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I'm trying to train a neural net to evaluate chess positions. For reference, the dataset I'm using can be found here. If you follow that link, you'll see that there are three CSV files - I'm only using the first two (chessData.csv and randomEvals.csv). My issue is that when I train the network on the data from one file, it doesn't perform well on the data from the other, even though both the training and testing set performance are adequate. The difference between the two files is that chessData.csv contains positions from official databases whereas randomEvals.csv contains positions reached by making random moves from positions in databases.

model.add(tf.keras.layers.Dense(2048, input_shape=(INPUT_DIM,), activation='relu'))
model.add(tf.keras.layers.BatchNormalization())
model.add(tf.keras.layers.Dense(2048, activation='linear'))
model.add(tf.keras.layers.BatchNormalization())
model.add(tf.keras.layers.Dense(2048, activation='relu'))
model.add(tf.keras.layers.BatchNormalization())
model.add(tf.keras.layers.Dense(2048, activation='linear'))
model.add(tf.keras.layers.BatchNormalization())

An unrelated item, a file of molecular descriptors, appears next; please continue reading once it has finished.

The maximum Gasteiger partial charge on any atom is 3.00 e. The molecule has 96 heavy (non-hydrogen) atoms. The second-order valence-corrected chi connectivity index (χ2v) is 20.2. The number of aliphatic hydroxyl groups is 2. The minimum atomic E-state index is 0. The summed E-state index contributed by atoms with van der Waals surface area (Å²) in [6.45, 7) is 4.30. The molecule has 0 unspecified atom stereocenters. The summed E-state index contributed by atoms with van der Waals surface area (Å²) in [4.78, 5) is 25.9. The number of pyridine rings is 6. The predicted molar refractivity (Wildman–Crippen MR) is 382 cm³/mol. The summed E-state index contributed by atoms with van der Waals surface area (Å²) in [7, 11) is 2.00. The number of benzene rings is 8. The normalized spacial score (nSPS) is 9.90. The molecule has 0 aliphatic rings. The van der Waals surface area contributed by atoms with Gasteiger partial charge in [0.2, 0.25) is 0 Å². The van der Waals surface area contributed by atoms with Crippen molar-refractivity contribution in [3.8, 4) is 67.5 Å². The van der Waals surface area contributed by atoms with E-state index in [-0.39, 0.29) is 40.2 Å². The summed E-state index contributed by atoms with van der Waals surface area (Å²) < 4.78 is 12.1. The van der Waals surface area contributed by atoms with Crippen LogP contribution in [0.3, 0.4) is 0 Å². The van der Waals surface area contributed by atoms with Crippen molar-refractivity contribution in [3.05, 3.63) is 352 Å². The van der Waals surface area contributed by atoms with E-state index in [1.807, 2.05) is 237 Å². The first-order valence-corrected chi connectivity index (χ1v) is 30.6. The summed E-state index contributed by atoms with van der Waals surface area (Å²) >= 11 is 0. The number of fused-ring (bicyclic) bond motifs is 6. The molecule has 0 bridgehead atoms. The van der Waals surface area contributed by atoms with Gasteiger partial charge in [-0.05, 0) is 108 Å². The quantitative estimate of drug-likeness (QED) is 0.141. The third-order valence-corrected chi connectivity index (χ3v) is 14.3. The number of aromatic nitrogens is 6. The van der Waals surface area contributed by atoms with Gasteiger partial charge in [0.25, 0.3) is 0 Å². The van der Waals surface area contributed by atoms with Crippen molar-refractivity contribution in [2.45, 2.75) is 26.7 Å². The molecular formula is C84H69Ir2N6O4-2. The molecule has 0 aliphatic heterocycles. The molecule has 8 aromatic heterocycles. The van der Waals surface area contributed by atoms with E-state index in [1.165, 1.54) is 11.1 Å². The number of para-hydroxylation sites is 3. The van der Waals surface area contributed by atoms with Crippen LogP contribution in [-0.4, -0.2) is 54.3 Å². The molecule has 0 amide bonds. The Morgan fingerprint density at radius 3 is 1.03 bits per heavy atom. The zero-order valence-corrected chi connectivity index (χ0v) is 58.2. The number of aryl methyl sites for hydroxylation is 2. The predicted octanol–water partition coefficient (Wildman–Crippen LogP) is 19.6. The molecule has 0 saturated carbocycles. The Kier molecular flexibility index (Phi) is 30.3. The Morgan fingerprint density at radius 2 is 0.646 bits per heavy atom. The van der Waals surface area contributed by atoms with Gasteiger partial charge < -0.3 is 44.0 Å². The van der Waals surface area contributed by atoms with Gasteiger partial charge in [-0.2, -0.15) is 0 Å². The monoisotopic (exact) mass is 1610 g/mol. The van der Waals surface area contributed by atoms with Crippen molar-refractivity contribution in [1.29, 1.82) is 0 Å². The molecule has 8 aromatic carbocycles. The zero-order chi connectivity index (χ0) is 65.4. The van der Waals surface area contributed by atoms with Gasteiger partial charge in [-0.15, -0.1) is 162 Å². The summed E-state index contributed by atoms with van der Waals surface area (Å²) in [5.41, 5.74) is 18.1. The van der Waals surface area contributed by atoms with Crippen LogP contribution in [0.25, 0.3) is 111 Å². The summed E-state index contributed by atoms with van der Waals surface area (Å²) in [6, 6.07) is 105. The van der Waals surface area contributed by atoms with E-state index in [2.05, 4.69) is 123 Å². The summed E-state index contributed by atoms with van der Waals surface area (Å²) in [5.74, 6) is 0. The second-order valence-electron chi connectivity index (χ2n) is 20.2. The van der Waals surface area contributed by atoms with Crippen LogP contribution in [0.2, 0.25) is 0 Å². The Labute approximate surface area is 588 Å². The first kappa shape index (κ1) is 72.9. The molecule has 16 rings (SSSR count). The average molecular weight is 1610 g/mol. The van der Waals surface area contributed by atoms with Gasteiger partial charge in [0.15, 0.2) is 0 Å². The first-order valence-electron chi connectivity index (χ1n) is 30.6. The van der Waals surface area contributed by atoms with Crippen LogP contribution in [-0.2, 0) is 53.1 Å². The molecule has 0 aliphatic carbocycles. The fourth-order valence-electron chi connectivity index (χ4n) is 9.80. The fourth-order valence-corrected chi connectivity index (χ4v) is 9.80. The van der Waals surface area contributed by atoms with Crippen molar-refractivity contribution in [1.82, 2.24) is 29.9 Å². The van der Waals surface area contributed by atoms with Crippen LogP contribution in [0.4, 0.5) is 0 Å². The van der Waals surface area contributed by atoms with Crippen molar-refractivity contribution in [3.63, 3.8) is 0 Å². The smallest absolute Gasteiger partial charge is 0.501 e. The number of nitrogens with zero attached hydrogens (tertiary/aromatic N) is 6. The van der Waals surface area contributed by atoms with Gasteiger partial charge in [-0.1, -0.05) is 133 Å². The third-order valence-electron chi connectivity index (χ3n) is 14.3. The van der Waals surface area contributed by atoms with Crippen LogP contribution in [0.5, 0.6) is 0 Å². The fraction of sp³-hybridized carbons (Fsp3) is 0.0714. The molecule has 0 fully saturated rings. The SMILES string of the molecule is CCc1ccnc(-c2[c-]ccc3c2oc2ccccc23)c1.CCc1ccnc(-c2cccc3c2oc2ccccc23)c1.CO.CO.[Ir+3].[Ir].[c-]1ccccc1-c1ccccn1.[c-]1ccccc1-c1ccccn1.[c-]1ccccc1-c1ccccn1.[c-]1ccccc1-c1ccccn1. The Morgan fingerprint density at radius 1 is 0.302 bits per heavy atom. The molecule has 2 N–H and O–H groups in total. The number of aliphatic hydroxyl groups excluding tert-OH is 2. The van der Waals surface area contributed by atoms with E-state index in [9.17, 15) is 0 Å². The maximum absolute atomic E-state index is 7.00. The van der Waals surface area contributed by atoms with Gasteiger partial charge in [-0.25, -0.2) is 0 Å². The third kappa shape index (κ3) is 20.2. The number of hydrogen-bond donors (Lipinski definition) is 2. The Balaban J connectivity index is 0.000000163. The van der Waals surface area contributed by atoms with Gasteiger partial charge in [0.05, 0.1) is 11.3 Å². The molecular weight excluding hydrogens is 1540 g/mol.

model.add(tf.keras.layers.Dense(2048, activation='relu'))
model.add(tf.keras.layers.BatchNormalization())
model.add(tf.keras.layers.Dense(1, activation='linear'))

I'm representing the input as a 65 dimensional vector - each piece is represented by its value (1 for pawns, 3 for bishops/knights, 5 for rooks, 9 for queens, and 15 for kings) where values are positive for white pieces and negative for black ones. Also, I have one extra bit to represent the turn (1 for white, -1 for black). What are some suggestions to improve the generalization ability of this network?

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1 Answer 1

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As a start, you're using relu as your activation function on your input layer. This means any negative values will get clipped (i.e. your black pieces) to 0. Also, it's probably a good idea to scale your input values to 0..1. A quick glance at the kaggle comp, and you're probably going to want to encode things like castling possibilities as well as en-passant possibilities in your input as well. Seems like a fun problem to tackle.

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